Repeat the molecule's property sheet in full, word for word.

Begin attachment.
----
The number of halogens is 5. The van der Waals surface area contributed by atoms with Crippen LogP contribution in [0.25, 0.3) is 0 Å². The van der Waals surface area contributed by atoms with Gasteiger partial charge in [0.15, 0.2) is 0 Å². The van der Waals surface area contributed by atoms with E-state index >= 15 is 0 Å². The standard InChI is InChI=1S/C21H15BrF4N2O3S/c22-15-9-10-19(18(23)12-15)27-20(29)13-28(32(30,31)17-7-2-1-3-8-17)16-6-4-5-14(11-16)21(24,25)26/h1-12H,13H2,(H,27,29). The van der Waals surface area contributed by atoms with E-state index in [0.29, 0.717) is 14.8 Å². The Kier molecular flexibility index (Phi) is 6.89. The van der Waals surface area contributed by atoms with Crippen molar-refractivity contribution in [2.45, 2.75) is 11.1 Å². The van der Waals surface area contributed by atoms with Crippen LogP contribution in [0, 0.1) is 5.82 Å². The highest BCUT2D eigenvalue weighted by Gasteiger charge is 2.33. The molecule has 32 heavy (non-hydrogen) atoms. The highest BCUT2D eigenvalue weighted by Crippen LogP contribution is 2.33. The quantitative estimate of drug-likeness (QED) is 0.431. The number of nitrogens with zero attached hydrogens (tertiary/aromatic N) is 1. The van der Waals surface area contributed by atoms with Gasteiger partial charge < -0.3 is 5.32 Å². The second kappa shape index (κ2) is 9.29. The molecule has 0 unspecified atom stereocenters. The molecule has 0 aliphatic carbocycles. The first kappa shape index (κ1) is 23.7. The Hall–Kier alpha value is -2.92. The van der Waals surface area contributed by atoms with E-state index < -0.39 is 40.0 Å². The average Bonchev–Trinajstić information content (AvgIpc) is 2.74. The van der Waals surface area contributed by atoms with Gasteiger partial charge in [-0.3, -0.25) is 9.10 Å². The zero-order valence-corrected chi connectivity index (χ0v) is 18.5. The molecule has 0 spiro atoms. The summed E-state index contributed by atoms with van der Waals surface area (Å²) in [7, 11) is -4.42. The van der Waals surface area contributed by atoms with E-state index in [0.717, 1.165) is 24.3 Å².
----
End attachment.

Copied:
The number of halogens is 5. The van der Waals surface area contributed by atoms with Crippen LogP contribution in [0.25, 0.3) is 0 Å². The van der Waals surface area contributed by atoms with Gasteiger partial charge in [0.15, 0.2) is 0 Å². The van der Waals surface area contributed by atoms with E-state index >= 15 is 0 Å². The standard InChI is InChI=1S/C21H15BrF4N2O3S/c22-15-9-10-19(18(23)12-15)27-20(29)13-28(32(30,31)17-7-2-1-3-8-17)16-6-4-5-14(11-16)21(24,25)26/h1-12H,13H2,(H,27,29). The van der Waals surface area contributed by atoms with E-state index in [0.29, 0.717) is 14.8 Å². The Kier molecular flexibility index (Phi) is 6.89. The van der Waals surface area contributed by atoms with Crippen molar-refractivity contribution in [2.45, 2.75) is 11.1 Å². The van der Waals surface area contributed by atoms with Crippen LogP contribution in [0, 0.1) is 5.82 Å². The highest BCUT2D eigenvalue weighted by Gasteiger charge is 2.33. The molecule has 32 heavy (non-hydrogen) atoms. The highest BCUT2D eigenvalue weighted by Crippen LogP contribution is 2.33. The quantitative estimate of drug-likeness (QED) is 0.431. The number of nitrogens with zero attached hydrogens (tertiary/aromatic N) is 1. The van der Waals surface area contributed by atoms with Gasteiger partial charge < -0.3 is 5.32 Å². The second kappa shape index (κ2) is 9.29. The molecule has 0 unspecified atom stereocenters. The molecule has 0 aliphatic carbocycles. The first kappa shape index (κ1) is 23.7. The Hall–Kier alpha value is -2.92. The van der Waals surface area contributed by atoms with E-state index < -0.39 is 40.0 Å². The average Bonchev–Trinajstić information content (AvgIpc) is 2.74. The van der Waals surface area contributed by atoms with Gasteiger partial charge in [-0.3, -0.25) is 9.10 Å². The zero-order valence-corrected chi connectivity index (χ0v) is 18.5. The molecule has 0 spiro atoms. The summed E-state index contributed by atoms with van der Waals surface area (Å²) in [7, 11) is -4.42. The van der Waals surface area contributed by atoms with E-state index in [0.717, 1.165) is 24.3 Å².